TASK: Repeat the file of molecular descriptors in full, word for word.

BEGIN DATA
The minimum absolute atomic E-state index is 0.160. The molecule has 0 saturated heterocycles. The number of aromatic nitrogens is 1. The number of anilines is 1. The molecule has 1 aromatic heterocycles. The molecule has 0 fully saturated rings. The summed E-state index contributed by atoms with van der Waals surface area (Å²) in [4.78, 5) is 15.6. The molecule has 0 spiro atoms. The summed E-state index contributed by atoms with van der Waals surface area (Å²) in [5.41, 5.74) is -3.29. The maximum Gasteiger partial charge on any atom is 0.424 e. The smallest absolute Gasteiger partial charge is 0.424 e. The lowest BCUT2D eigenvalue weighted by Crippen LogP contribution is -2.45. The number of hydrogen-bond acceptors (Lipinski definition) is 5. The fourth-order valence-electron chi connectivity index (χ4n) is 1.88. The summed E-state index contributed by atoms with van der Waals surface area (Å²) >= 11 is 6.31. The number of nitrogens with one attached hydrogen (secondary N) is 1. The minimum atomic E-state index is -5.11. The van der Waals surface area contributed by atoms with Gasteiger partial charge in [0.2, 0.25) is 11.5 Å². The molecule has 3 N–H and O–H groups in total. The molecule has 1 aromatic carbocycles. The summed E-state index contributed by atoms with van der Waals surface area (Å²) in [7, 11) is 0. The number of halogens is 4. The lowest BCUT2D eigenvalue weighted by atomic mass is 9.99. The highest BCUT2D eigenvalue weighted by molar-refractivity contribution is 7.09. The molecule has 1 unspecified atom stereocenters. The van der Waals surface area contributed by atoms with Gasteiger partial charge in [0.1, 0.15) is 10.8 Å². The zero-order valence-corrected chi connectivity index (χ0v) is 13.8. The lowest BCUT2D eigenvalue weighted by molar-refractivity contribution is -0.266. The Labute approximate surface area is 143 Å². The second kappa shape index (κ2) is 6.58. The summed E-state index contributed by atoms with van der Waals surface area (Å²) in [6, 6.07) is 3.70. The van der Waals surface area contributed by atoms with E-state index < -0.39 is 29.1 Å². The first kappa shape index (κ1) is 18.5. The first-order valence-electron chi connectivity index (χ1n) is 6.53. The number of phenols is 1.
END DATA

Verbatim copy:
The minimum absolute atomic E-state index is 0.160. The molecule has 0 saturated heterocycles. The number of aromatic nitrogens is 1. The number of anilines is 1. The molecule has 1 aromatic heterocycles. The molecule has 0 fully saturated rings. The summed E-state index contributed by atoms with van der Waals surface area (Å²) in [4.78, 5) is 15.6. The molecule has 0 spiro atoms. The summed E-state index contributed by atoms with van der Waals surface area (Å²) in [5.41, 5.74) is -3.29. The maximum Gasteiger partial charge on any atom is 0.424 e. The smallest absolute Gasteiger partial charge is 0.424 e. The lowest BCUT2D eigenvalue weighted by Crippen LogP contribution is -2.45. The number of hydrogen-bond acceptors (Lipinski definition) is 5. The fourth-order valence-electron chi connectivity index (χ4n) is 1.88. The summed E-state index contributed by atoms with van der Waals surface area (Å²) >= 11 is 6.31. The number of nitrogens with one attached hydrogen (secondary N) is 1. The minimum atomic E-state index is -5.11. The van der Waals surface area contributed by atoms with Gasteiger partial charge in [0.2, 0.25) is 11.5 Å². The molecule has 3 N–H and O–H groups in total. The molecule has 1 aromatic carbocycles. The summed E-state index contributed by atoms with van der Waals surface area (Å²) in [7, 11) is 0. The number of halogens is 4. The lowest BCUT2D eigenvalue weighted by atomic mass is 9.99. The highest BCUT2D eigenvalue weighted by molar-refractivity contribution is 7.09. The molecule has 1 unspecified atom stereocenters. The van der Waals surface area contributed by atoms with Gasteiger partial charge in [0.1, 0.15) is 10.8 Å². The zero-order valence-corrected chi connectivity index (χ0v) is 13.8. The lowest BCUT2D eigenvalue weighted by molar-refractivity contribution is -0.266. The Labute approximate surface area is 143 Å². The second kappa shape index (κ2) is 6.58. The summed E-state index contributed by atoms with van der Waals surface area (Å²) in [6, 6.07) is 3.70. The van der Waals surface area contributed by atoms with E-state index < -0.39 is 29.1 Å². The first kappa shape index (κ1) is 18.5. The first-order valence-electron chi connectivity index (χ1n) is 6.53. The number of phenols is 1.